Text by Hermann Hesse: “Trees,” from “Wandering: Notes and Sketches”
Photographs by Robert J. Hawkins
“For me, trees have always been the most penetrating preachers. I revere them when they live in tribes and families, in forests and groves.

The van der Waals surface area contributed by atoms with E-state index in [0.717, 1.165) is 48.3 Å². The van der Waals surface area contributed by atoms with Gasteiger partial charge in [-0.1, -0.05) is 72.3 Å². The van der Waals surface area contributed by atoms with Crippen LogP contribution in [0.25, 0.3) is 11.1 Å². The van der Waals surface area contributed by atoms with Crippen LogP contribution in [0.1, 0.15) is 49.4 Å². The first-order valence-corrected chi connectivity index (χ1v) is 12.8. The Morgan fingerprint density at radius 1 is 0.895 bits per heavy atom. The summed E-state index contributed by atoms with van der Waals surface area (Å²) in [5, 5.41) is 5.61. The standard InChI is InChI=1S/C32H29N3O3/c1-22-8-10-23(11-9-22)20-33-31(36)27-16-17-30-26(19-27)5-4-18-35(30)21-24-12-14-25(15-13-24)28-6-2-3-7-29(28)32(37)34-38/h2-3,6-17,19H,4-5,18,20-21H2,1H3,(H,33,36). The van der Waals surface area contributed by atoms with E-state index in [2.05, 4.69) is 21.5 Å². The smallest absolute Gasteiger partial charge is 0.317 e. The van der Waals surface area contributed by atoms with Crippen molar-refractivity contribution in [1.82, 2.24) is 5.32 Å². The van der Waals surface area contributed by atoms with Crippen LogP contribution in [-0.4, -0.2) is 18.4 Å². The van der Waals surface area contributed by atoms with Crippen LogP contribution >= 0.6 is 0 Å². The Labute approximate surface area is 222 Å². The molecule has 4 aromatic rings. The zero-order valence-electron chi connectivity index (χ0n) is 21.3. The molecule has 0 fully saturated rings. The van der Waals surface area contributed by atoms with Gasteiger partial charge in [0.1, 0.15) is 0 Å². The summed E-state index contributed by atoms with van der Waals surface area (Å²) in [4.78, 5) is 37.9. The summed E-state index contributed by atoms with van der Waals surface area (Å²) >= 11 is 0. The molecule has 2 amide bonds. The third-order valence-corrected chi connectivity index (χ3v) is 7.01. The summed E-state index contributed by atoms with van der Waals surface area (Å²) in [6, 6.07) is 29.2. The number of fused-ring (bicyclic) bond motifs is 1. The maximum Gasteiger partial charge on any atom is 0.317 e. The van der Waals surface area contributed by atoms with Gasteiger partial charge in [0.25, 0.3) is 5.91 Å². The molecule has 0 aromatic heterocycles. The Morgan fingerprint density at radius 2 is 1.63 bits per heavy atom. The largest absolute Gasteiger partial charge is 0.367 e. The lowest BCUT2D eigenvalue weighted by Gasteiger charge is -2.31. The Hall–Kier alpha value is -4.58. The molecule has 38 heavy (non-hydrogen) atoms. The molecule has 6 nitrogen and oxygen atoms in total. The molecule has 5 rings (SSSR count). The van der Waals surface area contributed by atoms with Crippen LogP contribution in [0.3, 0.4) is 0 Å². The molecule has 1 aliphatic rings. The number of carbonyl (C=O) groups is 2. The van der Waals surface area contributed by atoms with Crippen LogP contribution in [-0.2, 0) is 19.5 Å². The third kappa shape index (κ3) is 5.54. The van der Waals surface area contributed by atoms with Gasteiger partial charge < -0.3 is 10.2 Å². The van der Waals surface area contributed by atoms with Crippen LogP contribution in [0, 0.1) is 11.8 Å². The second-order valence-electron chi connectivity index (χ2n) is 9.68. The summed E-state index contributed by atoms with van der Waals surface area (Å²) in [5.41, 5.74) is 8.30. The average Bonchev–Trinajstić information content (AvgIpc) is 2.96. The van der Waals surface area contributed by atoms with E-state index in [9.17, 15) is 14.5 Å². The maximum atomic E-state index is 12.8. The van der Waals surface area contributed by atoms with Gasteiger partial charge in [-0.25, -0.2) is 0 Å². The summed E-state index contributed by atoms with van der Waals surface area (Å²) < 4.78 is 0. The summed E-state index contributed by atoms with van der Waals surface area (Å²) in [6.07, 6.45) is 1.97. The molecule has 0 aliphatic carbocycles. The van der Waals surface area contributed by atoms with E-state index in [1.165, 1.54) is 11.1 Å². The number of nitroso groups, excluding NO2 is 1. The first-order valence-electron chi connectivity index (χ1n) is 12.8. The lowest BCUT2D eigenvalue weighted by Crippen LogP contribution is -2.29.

And even more, I revere them when they stand alone. They are like lonely persons. Not like hermits who have stolen away out of some weakness, but like great, solitary men, like Beethoven and Nietzsche. In their highest boughs, the world rustles, their roots rest in infinity; but they do not lose themselves there, they struggle with all the force of their lives for one thing only: to fulfill themselves according to their own laws, to build up their own form, to represent themselves. Nothing is holier, nothing is more exemplary than a beautiful, strong tree. Continue reading